In July 1983, I started a new Independent Fundamentalist Baptist (IFB) church in Somerset, Ohio. I would remain the pastor of Somerset Baptist Church until March 1994. Somerset was a community of 1,400 people located in Perry County — one of the northernmost counties in the Appalachian region. It was here that I learned what it meant to be a pastor; to truly involve yourself in the lives of others.
The membership of Somerset Baptist was primarily made up of poor working-class people. Most church families received some form of government assistance — mostly food stamps and Medicaid. In many ways, these were my kind of people. Having grown up poor myself, I knew a good bit about their struggles. I deeply loved them, and they, in return, bestowed their love on me.
I grew up in a religious monoculture. The only churches I attended were Evangelical/Independent Fundamentalist Baptist (IFB) congregations. I attended a Methodist church one time, but that was only because I was chasing a girl who went to that church. I was twenty-six years old before I attended the services of any other church besides a Bible-preaching Evangelical church.
One of my responsibilities as an IFB pastor was to preach against false pastors and their teachings. On Sundays, I would preach against Catholics, Southern Baptists, Charismatics, mainline churches, and any other sect I deemed heterodox or heretical. As a fully certified, circumcised, and lobotomized IFB preacher, I had a long list of things I was against. The goal, of course, was to make sure that congregants didn’t stray. They were members of the “best” church in town. Why go elsewhere, right? I saw myself as a gatekeeper, a divinely called man given the responsibility to protect people from false teaching. And protect them I did — from every false, harmful teaching but my own.
One Sunday afternoon, I decided to attend a Charismatic faith healing service at the Somerset Elementary School gymnasium. I thought, “if I am going to preach that Charismatic movement is from the pit of Hell, I’d better at least experience one of their services.”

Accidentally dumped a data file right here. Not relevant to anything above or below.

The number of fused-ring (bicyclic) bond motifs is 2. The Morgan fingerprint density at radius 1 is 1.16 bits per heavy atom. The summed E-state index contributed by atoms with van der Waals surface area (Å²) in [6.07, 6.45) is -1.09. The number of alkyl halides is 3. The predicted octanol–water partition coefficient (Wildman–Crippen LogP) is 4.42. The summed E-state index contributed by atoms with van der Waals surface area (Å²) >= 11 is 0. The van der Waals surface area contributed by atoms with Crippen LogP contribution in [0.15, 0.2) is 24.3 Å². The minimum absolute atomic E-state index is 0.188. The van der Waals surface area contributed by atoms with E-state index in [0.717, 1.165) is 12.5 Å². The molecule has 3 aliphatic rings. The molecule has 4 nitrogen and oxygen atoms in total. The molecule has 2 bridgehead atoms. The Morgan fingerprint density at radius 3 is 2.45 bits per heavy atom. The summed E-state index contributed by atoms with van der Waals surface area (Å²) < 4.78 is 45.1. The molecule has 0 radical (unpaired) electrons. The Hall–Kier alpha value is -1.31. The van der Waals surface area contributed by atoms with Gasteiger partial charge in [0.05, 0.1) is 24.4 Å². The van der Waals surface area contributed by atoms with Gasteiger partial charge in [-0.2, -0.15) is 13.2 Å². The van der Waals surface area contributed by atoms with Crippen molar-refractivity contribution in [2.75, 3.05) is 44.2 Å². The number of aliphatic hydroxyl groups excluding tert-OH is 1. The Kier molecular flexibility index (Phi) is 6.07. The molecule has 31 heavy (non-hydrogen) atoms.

I arrived at the service about fifteen minutes early. I brought one of the “mature” men of the church with me, a man who wouldn’t be swayed by the false teachings we were going to hear. There were 50 or so people in attendance. Songs were sung, a sermon was preached, and an offering was collected. Pretty standard Baptist stuff. But then it came time for people to have the pastor lay hands on them and deliver them from sickness and demonic possession. People started speaking in tongues as the preacher walked down the front row “healing” people. According to the preacher, numerous people were being healed, though I saw no outward evidence of this. This so-called man of God would stand in front of people, ask them their needs, lay his hand on their heads, and pray for them. And just like that, they were “healed.”
Near me was sitting a dirty, scraggly woman. Her black hair looked like it hadn’t been washed in weeks. It had a sheen that said, “last washed with used motor oil.” When it came time for the preacher to lay his hand on top of the woman’s head, he refused to touch her greasy, dirty head. Instead, he held his “healing” hand just above her head, prayed for her, and quickly moved on to the next mark. I thought, “What a fraud. Why not put your hand on this woman’s head? What’s a little grease on your hands?”
I attended other Charismatic services during my eleven years as pastor of Somerset Baptist, but there’s nothing like your first one, right?
Bruce Gerencser, 66, lives in rural Northwest Ohio with his wife of 45 years. He and his wife have six grown children and thirteen grandchildren. Bruce pastored Evangelical churches for twenty-five years in Ohio, Texas, and Michigan. Bruce left the ministry in 2005, and in 2008 he left Christianity. Bruce is now a humanist and an atheist.
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